Arrested Clop gang members laundered over $500M in ransomware payments
The members of the Clop ransomware gang that were arrested last week in Ukraine as part of an international law enforcement action also operated money laundering services for multiple cybercrime groups.
According to cryptocurrency exchange portal Binance, the group engaged in both cyber-attacks and "a high-risk exchanger" that laundered funds for the Clop ransomware gang and other criminal groups.
In total, Binance said the group laundered more than $500 million worth of cryptocurrency from ransomware payments originating from attacks carried out with the Clop and Petya strains.
In addition, the group, which Binance tracked as FancyCat, also laundered millions more from other forms of cybercrimes.
Binance, which is a cryptocurrency exchange portal based in the Cayman Islands, said it worked with blockchain analysis firms TRM Labs and Crystal (BitFury) to discover the group's existence; information they later shared with law enforcement and which Binance claims led to the group's arrest earlier this month.
According to Ukrainian police, six Clop/FancyCat members were detained last week around the Kyiv area.
While Ukrainian police claimed the group was part of the Clop ransomware gang, Binance's revelation today confirms the fact that the six suspects were only marginal pawns in the Clop operation.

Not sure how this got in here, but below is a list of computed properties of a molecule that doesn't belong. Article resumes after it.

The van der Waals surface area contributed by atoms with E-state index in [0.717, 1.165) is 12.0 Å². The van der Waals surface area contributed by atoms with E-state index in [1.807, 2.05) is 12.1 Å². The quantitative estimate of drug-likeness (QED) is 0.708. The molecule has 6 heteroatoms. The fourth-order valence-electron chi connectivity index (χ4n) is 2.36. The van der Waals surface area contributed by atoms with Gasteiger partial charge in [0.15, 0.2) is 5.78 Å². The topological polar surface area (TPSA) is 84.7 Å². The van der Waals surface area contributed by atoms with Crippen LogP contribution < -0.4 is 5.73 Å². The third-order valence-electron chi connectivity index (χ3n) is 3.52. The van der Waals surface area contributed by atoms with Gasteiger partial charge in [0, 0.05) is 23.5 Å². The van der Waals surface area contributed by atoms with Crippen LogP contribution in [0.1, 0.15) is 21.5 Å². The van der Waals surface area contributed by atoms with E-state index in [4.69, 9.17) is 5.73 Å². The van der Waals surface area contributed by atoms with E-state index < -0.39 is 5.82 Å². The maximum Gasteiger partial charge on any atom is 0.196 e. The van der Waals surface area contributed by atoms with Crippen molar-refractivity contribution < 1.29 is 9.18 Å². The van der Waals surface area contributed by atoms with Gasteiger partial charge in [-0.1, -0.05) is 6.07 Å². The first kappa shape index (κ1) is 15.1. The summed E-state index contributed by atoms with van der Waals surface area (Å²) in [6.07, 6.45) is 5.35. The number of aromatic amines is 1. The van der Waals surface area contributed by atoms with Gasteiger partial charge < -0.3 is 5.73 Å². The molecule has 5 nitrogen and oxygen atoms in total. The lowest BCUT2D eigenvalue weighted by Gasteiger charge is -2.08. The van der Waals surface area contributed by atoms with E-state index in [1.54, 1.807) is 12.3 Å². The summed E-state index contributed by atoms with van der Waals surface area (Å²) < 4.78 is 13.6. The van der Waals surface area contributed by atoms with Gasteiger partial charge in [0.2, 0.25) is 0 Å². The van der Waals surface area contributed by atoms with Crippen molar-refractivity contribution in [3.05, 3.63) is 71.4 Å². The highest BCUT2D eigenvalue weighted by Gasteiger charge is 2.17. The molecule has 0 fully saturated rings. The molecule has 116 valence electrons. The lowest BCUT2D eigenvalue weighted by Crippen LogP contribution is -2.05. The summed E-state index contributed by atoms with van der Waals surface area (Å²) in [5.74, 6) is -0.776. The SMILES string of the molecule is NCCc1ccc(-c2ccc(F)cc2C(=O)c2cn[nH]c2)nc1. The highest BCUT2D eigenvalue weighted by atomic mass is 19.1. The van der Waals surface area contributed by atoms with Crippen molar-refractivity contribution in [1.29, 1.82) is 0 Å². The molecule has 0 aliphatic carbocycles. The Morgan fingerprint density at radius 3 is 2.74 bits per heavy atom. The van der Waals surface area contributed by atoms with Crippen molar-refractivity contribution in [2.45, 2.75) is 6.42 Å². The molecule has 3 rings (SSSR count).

This also explains why the six arrests last week in Ukraine did not lead to a stop in Clop attacks.
The ransomware gang's "leak site" remained active, even after the arrests, and a new victim was added on Tuesday, June 22, six days after the arrests in Ukraine.
The FancyCat case marks the second time that a Binance internal investigation leads to the arrest of a criminal group that laundered ransomware payments.
The first arrests took place in June 2020, when Ukrainian police arrested a criminal gang that ran 20 low-level cryptocurrency exchanges that laundered more than $42 million worth of ransomware payments between 2018 and 2020—part of an operation Binance codenamed Bulletproof Exchanger.
Catalin Cimpanu is a cybersecurity reporter for The Record. He previously worked at ZDNet and Bleeping Computer, where he became a well-known name in the industry for his constant scoops on new vulnerabilities, cyberattacks, and law enforcement actions against hackers.